The Lyrics of "Auld Lang Syne" on display as part of an exhibition at the Morgan Library and Museum in New York, Dec. 9, 2011.
Emmanuel Dunand—AFP/Getty Images
By Olivia B. Waxman
December 29, 2017

When the clock strikes midnight at the end of December 31, the first thing many New Year’s Eve revelers are likely to hear — if the noisemakers haven’t ruined their hearing yet — is the song “Auld Lang Syne.”

It’s not clear who exactly composed the music for the Scottish folk song, which has a long history of being sung to mark the end of something — or even how best to interpret the meaning of the song’s Scots language title, which is often attributed to the poet Robert Burns and could be literally translated as “Old Long Since.” (The Scottish government goes with the popular “for old times’ sake.”) What is clear is that Canadian bandleader Guy Lombardo helped make it a New Year’s Eve tradition in the United States.

Long before Dick Clark’s New Year’s Rockin’ Eve became an end-of-year entertainment tradition, there was the New Year’s Eve concert hosted by Lombardo, “the last great dance-band leader,” as TIME once called him.

“His New Year‘s Eve concerts in New York City, which began in 1929, became an institution,” the magazine noted in his 1977 obituary. “First on radio, then TV, Lombardo‘s rendition of Auld Lang Syne marked the nation’s rite of passage from the old year to the new.”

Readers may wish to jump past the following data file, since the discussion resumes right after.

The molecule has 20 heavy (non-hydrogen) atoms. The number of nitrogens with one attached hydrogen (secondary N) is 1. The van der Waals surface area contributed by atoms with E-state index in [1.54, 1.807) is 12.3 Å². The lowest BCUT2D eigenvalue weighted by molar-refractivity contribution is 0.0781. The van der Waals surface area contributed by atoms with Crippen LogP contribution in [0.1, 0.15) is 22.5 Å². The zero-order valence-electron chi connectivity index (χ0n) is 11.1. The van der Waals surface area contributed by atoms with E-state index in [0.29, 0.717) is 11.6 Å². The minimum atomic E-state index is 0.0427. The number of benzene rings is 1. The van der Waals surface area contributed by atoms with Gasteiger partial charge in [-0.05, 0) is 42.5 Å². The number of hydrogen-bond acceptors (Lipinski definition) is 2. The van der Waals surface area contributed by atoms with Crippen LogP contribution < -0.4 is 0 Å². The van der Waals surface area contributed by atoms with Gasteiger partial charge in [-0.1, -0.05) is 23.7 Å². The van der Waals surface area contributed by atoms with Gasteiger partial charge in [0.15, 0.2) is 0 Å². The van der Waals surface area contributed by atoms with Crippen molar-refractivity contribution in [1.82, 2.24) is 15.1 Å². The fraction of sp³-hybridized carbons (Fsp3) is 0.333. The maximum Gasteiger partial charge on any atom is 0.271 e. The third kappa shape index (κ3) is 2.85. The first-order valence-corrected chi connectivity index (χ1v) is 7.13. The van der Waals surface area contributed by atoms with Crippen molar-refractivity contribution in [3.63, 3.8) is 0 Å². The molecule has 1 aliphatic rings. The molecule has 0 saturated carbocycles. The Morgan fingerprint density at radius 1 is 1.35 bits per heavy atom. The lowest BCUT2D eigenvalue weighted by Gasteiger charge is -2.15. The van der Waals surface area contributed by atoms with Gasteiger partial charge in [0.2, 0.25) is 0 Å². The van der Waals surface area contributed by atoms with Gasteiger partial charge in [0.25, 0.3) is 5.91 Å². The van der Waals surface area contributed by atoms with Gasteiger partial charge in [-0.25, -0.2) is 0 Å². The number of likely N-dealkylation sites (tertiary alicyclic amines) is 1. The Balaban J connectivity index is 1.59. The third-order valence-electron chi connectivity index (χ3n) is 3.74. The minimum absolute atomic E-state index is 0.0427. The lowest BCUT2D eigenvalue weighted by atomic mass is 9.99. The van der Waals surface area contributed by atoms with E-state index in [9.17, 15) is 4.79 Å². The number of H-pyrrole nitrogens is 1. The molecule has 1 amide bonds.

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But where did Lombardo get the idea to make the song part of his New Year’s Eve repertoire? He explained the story to LIFE magazine in 1965 thus:

…nobody was sorry when the band moved east in the fall of 1929, three weeks before the crash, and settled at the Roosevelt Grill, which Lombardo chose because “the bandstand was the natural focus.” By then the band’s radio broadcasts had given it a huge following.

Lombardo doesn’t remember that first New Year’s Eve as anything special, but it was not long before he took personal custody of the event, holding it by the feat of “being on consistently,” as he points out, “from the early days of radio right through the era of television.”

The main reason why Lombardo became identified as the Ghost of New Years Past, of New Years Present, and of New Years Yet to Come, he says, “is because Auld Lang Syne is our theme song—and was long before anyone ever heard us on the radio. In our particular part of western Ontario, where there’s a large Scottish population, it was traditional for bands to end every dance with Auld Lang Syne. We didn’t think it was known here. When we left Canada we had no idea we’d every play it again.”

People then, as now, thought the song was cheesy, to which Lombardo told the magazine, “call it corny—I don’t care.”

Yet LIFE summed up how it endured, despite the complex feelings about the song that remain true today. If the song weren’t played on New Year’s Eve, “a deep uneasiness would run through a large segment of the American populace—a conviction that, despite evidence on every calendar, the new year had not really arrived.”

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